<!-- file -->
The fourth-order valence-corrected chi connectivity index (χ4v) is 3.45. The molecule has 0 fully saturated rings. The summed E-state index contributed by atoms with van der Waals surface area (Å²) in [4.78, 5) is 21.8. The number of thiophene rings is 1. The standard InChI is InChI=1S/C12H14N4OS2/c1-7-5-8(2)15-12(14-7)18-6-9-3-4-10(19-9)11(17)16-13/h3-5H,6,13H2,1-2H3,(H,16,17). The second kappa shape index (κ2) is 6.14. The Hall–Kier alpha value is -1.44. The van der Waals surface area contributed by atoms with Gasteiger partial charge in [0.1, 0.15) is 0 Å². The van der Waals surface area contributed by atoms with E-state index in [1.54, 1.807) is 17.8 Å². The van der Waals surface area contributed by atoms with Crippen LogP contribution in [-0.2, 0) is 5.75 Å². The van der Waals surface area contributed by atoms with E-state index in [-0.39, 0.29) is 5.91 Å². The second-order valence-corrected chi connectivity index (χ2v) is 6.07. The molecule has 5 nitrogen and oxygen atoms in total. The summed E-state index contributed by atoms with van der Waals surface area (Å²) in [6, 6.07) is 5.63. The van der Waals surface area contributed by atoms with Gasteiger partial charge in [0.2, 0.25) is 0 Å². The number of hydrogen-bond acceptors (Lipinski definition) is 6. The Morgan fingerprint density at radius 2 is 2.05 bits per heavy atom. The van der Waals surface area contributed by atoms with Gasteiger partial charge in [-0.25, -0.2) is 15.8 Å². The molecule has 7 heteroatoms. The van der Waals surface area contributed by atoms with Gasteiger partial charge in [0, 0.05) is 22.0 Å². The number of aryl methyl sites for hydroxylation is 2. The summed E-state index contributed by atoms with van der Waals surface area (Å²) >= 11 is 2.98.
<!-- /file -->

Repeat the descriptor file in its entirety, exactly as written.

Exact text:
The fourth-order valence-corrected chi connectivity index (χ4v) is 3.45. The molecule has 0 fully saturated rings. The summed E-state index contributed by atoms with van der Waals surface area (Å²) in [4.78, 5) is 21.8. The number of thiophene rings is 1. The standard InChI is InChI=1S/C12H14N4OS2/c1-7-5-8(2)15-12(14-7)18-6-9-3-4-10(19-9)11(17)16-13/h3-5H,6,13H2,1-2H3,(H,16,17). The second kappa shape index (κ2) is 6.14. The Hall–Kier alpha value is -1.44. The van der Waals surface area contributed by atoms with Gasteiger partial charge in [0.1, 0.15) is 0 Å². The van der Waals surface area contributed by atoms with E-state index in [1.54, 1.807) is 17.8 Å². The van der Waals surface area contributed by atoms with Crippen LogP contribution in [-0.2, 0) is 5.75 Å². The van der Waals surface area contributed by atoms with E-state index in [-0.39, 0.29) is 5.91 Å². The second-order valence-corrected chi connectivity index (χ2v) is 6.07. The molecule has 5 nitrogen and oxygen atoms in total. The summed E-state index contributed by atoms with van der Waals surface area (Å²) in [6, 6.07) is 5.63. The van der Waals surface area contributed by atoms with Gasteiger partial charge in [0.2, 0.25) is 0 Å². The number of hydrogen-bond acceptors (Lipinski definition) is 6. The Morgan fingerprint density at radius 2 is 2.05 bits per heavy atom. The van der Waals surface area contributed by atoms with Gasteiger partial charge in [-0.25, -0.2) is 15.8 Å². The molecule has 7 heteroatoms. The van der Waals surface area contributed by atoms with Gasteiger partial charge in [0, 0.05) is 22.0 Å². The number of aryl methyl sites for hydroxylation is 2. The summed E-state index contributed by atoms with van der Waals surface area (Å²) >= 11 is 2.98.